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Al-Nusra Military Commander Is Killed in a Mystery Airstrike

Jabhat al-Nusra's top military commander was reportedly killed in a blast along with three others, but it is not yet clear who was responsible for the attack.

by John Beck
Mar 6 2015, 5:30pm

Photo via AP

Al Qaeda affiliate Jabhat al-Nusra has confirmed that its military commander was killed by a suspected airstrike in Syria's northwestern Idlib province along with three others.

Abu Hommam al-Shami was reported to have been killed on Thursday by the UK-based Syrian Observatory for Human Rights (SOHR), as well as Syria's state-controlled SANA news agency. 

Social media channels linked with the group subsequently confirmed the news. Then al-Nusra spokesman Abu Anas al-Shami (both men took a nom de guerre which ends in the Arabic for "the Syrian") admitted that Abu Hommam was dead, adding that two of his bodyguards were also killed, in a statement posted on Jihadi websites, according to AP

Twitter accounts named the other three senior leaders as Abu Musab Falastini, Abu Omar Kurdi, and Abu Baraa Ansari, the BBC reported.

It is not yet certain who actually carried out the airstrike. SANA said the Syrian air force was responsible, but al-Nusra supporters and members blame the US-led coalition that has been launching airstrikes in Syria since September primarily intended to "degrade and destroy" the Islamic State militant group. 

Washington also lists al-Nusra as a terror group, however, and targeted it with a limited number of attacks in 2014, though has left it largely unmolested since then. Syria's many insurgent groups have also targeted rival leadership with IEDs in the past.

Related: Families of Islamic State-bound schoolgirls say UK police 'let them walk out.' Read more here.

The attack also came few days after al-Nusra forced the dissolution of Washington's favored Syrian rebel group, called Hazm Movement or Harakat Hazm. This secular militia had been supplied with advanced US weapons and training as part of a covert CIA program.

Hazm announced over the weekend that it would disband after al-Nusra captured its Aleppo province headquarters. Its members will now be absorbed by a newly formed rebel coalition called the Shamiyah Front, which includes more moderate factions alongside hardline Salafists. Fighters with al-Nusra later claimed on Twitter to have taken large supplies of weapons along with the Hazm base.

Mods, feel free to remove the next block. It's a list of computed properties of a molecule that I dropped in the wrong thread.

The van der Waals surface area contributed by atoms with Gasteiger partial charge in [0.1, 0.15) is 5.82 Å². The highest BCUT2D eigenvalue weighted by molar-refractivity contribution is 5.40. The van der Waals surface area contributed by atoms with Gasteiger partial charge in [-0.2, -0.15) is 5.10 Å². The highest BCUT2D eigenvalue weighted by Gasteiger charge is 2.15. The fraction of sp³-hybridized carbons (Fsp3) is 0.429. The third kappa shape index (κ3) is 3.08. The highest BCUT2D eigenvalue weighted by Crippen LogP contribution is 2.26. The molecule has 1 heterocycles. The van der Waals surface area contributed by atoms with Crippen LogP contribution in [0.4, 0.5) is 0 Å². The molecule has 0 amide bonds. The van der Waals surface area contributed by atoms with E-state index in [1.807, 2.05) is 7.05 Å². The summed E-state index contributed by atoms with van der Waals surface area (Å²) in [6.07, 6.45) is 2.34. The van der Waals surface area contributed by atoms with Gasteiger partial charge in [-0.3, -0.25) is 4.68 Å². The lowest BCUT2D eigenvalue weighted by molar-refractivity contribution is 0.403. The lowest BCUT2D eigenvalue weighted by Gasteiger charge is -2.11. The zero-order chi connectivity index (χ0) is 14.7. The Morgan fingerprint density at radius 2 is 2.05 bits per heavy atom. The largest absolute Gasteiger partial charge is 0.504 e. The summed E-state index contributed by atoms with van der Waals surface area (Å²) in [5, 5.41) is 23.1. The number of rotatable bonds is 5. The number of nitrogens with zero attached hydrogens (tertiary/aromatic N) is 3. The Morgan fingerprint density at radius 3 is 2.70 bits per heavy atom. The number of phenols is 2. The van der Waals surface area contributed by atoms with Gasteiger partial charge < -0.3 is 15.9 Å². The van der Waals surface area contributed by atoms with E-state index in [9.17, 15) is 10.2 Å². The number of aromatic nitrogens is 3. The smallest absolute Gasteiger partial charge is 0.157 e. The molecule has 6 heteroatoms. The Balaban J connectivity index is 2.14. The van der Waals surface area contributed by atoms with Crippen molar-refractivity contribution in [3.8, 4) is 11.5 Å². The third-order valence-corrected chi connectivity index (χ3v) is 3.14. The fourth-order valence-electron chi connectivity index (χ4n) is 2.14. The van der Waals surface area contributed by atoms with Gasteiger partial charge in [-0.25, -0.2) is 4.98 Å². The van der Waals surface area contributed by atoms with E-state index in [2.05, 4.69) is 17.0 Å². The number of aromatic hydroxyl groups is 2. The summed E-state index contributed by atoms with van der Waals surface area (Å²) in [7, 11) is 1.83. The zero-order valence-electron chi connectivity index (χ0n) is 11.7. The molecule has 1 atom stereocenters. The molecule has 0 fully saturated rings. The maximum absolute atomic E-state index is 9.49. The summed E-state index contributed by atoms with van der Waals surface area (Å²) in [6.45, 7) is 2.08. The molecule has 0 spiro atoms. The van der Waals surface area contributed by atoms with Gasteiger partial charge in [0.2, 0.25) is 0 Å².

The al Qaeda affiliate had already pushed Hazm and the allied Syrian Revolutionaries Front out of Idlib province in November 2014. At the time, social media accounts linked with al Nusra again said that US weapons were among a large cache of arms and equipment seized by the militants.

This attack also came just after al-Nusra launched a major offensive in Aleppo, including a large attack on the city's Air Force Intelligence headquarters. The assault began on Wednesday when the group detonated a large quantity of explosives in a tunnel underneath the premises before launching a ground assault that was ultimately pushed back by government troops. Clashes continued well into Thursday, with heavy casualties on both sides, according to SOHR.

A number of recent reports have suggested that al-Nusra, which is also on the UN Security Council's sanctions list, may be considering breaking off from al Qaeda in exchange for increased support from Gulf states, which oppose both Assad and Islamic State. 

Related: Smorgasbord of hate: The Islamic State finds fresh recruits in Sweden's angry young men. Read more here.

Follow John Beck on Twitter: @JM_Beck